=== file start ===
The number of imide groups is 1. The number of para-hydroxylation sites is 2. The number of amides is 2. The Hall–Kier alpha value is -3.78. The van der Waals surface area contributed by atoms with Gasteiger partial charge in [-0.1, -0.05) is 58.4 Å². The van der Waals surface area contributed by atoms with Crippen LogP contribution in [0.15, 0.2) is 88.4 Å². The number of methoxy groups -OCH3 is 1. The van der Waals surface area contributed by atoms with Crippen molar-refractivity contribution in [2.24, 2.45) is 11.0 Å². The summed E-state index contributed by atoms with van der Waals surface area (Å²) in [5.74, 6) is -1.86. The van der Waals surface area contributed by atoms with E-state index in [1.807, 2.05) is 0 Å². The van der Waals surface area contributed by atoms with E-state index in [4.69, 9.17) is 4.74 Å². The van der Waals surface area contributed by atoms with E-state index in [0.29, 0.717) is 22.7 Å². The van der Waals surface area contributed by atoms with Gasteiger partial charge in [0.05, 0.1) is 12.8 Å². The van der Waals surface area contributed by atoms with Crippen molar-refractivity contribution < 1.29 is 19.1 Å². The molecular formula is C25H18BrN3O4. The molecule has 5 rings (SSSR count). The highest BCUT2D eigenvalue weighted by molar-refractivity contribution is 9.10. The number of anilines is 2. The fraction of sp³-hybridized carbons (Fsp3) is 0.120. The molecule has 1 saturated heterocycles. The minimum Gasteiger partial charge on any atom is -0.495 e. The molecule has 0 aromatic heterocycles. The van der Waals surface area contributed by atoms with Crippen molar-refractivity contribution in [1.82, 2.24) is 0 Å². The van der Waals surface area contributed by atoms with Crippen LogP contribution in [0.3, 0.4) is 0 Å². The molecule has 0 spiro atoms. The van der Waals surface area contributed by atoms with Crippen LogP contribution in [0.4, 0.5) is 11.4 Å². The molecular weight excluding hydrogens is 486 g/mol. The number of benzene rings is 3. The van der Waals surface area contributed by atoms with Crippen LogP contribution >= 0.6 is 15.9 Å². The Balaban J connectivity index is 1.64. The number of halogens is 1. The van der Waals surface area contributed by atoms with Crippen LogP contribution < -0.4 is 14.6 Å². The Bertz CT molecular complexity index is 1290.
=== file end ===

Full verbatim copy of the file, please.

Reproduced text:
The number of imide groups is 1. The number of para-hydroxylation sites is 2. The number of amides is 2. The Hall–Kier alpha value is -3.78. The van der Waals surface area contributed by atoms with Gasteiger partial charge in [-0.1, -0.05) is 58.4 Å². The van der Waals surface area contributed by atoms with Crippen LogP contribution in [0.15, 0.2) is 88.4 Å². The number of methoxy groups -OCH3 is 1. The van der Waals surface area contributed by atoms with Crippen molar-refractivity contribution in [2.24, 2.45) is 11.0 Å². The summed E-state index contributed by atoms with van der Waals surface area (Å²) in [5.74, 6) is -1.86. The van der Waals surface area contributed by atoms with E-state index in [1.807, 2.05) is 0 Å². The van der Waals surface area contributed by atoms with E-state index in [4.69, 9.17) is 4.74 Å². The van der Waals surface area contributed by atoms with E-state index in [0.29, 0.717) is 22.7 Å². The van der Waals surface area contributed by atoms with Gasteiger partial charge in [0.05, 0.1) is 12.8 Å². The van der Waals surface area contributed by atoms with Crippen molar-refractivity contribution < 1.29 is 19.1 Å². The molecular formula is C25H18BrN3O4. The molecule has 5 rings (SSSR count). The highest BCUT2D eigenvalue weighted by molar-refractivity contribution is 9.10. The number of anilines is 2. The fraction of sp³-hybridized carbons (Fsp3) is 0.120. The molecule has 1 saturated heterocycles. The minimum Gasteiger partial charge on any atom is -0.495 e. The molecule has 0 aromatic heterocycles. The van der Waals surface area contributed by atoms with Crippen molar-refractivity contribution in [1.82, 2.24) is 0 Å². The van der Waals surface area contributed by atoms with Crippen LogP contribution in [0.3, 0.4) is 0 Å². The molecule has 0 spiro atoms. The van der Waals surface area contributed by atoms with Crippen LogP contribution in [0.4, 0.5) is 11.4 Å². The molecular weight excluding hydrogens is 486 g/mol. The number of benzene rings is 3. The van der Waals surface area contributed by atoms with Crippen LogP contribution >= 0.6 is 15.9 Å². The Balaban J connectivity index is 1.64. The number of halogens is 1. The van der Waals surface area contributed by atoms with Crippen LogP contribution < -0.4 is 14.6 Å². The Bertz CT molecular complexity index is 1290.